Waiting for Food Recycling to Begin in Chula Vista

Several cities still haven't started recycling food waste.

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Food waste recycling is going to become a way of life in California. It’s just taking a while to get off the ground in places like Chula Vista.

“Food waste counts for about 27% of what people throw out every year,” said Victor Sanchez.

That food waste ends up in landfills.

“What happens?” asked Sanchez. “Gases get released. We’re talking greenhouse gases, methane, the worst contributors to global warming.”

Sanchez is a senior recycling specialist for the City of Chula Vista. Chula Vista was supposed to start its food recycling program with Republic Services on Jan. 1, 2022. Residents were to put food waste in green yard waste bins to be recycled into compost.

However, that was derailed by a strike by Republic’s union drivers. The fallout from the monthlong strike delayed the rollout even longer.

At the same time, the City of San Diego has been slow to roll out its program, too.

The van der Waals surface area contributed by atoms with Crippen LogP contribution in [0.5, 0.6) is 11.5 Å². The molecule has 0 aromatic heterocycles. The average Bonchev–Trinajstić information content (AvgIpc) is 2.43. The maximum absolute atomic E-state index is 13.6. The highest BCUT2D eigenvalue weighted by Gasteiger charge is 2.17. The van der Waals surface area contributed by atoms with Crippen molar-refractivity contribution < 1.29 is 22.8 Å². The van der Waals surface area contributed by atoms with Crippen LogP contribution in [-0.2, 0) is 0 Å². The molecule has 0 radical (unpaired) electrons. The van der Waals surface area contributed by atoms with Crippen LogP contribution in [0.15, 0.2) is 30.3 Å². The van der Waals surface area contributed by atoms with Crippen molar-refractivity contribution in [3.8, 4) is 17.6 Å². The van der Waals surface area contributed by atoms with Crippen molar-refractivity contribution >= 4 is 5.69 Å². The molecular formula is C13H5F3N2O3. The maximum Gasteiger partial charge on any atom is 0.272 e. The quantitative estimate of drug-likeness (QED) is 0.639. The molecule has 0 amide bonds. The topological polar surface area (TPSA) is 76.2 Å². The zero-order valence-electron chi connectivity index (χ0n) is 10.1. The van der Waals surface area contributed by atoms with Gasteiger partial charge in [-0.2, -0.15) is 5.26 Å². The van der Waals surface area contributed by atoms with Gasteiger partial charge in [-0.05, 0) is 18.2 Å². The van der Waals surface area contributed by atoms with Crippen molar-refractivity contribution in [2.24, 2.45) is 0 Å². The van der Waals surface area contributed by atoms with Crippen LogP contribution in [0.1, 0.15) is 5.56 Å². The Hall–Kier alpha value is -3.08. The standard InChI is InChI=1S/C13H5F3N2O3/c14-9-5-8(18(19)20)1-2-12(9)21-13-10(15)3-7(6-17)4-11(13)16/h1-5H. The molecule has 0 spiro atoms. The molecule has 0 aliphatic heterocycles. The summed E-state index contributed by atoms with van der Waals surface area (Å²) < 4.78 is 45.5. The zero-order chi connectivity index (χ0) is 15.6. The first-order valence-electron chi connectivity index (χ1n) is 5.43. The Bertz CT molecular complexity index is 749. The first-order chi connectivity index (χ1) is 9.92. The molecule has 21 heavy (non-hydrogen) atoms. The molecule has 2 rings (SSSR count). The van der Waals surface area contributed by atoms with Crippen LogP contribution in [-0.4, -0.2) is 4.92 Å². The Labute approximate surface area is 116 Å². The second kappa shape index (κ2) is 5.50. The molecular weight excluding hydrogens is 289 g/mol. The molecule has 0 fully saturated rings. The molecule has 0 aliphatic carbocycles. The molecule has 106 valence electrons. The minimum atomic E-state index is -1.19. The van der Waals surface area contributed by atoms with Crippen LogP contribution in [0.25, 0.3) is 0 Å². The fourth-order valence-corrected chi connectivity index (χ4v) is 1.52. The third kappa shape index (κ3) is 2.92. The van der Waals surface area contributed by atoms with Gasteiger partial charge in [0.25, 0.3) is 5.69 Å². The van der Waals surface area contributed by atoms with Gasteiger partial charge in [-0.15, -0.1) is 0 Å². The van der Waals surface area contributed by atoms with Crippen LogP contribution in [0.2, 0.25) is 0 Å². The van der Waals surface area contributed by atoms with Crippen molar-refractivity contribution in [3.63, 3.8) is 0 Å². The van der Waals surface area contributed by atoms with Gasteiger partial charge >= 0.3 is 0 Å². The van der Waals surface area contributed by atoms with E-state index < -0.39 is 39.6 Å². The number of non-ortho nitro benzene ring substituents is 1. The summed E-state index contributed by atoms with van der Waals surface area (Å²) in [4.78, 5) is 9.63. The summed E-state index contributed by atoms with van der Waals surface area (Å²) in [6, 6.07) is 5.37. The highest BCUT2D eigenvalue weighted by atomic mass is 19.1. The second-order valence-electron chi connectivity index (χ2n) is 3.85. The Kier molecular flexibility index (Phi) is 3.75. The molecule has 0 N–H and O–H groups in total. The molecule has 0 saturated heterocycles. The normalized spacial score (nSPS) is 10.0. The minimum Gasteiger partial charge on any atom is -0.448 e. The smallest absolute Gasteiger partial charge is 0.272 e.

A spokeswoman said in a statement, “The program will begin when essential equipment, staff and policies are in place. Households will be notified in advance of their green bin delivery and will also receive a new weekly pick-up schedule.”

Sanchez said EDCO already started its food waste recycling program last year in several service areas like National City.

“Every city has its own challenges, their own hurdles that they have to jump through,” sighed Sanchez.

He said Chula Vista is ramping back up again. He said Republic is delivering green bins to households that need one. Concurrently, Chula Vista is passing out one free small kitchen caddie to each household. It allows people to store old food inside until it’s taken to the bin outside.

“It’s very basic. You can keep it on your counter, or you can put it underneath your sink,” explained Sanchez.

The city wants people to get used to the caddy and the process of recycling food. However, it doesn’t want people to add it to the green bin until the program is ready.

“Hopefully, if all goes well, the program will begin July 1,” hoped Sanchez.

”This is going to be a part of everyday life,” he added. “We’re used to recycling already because we’ve been doing it for 20-plus years.”

And 20 years from now, food waste recycling may be a regular part of life.

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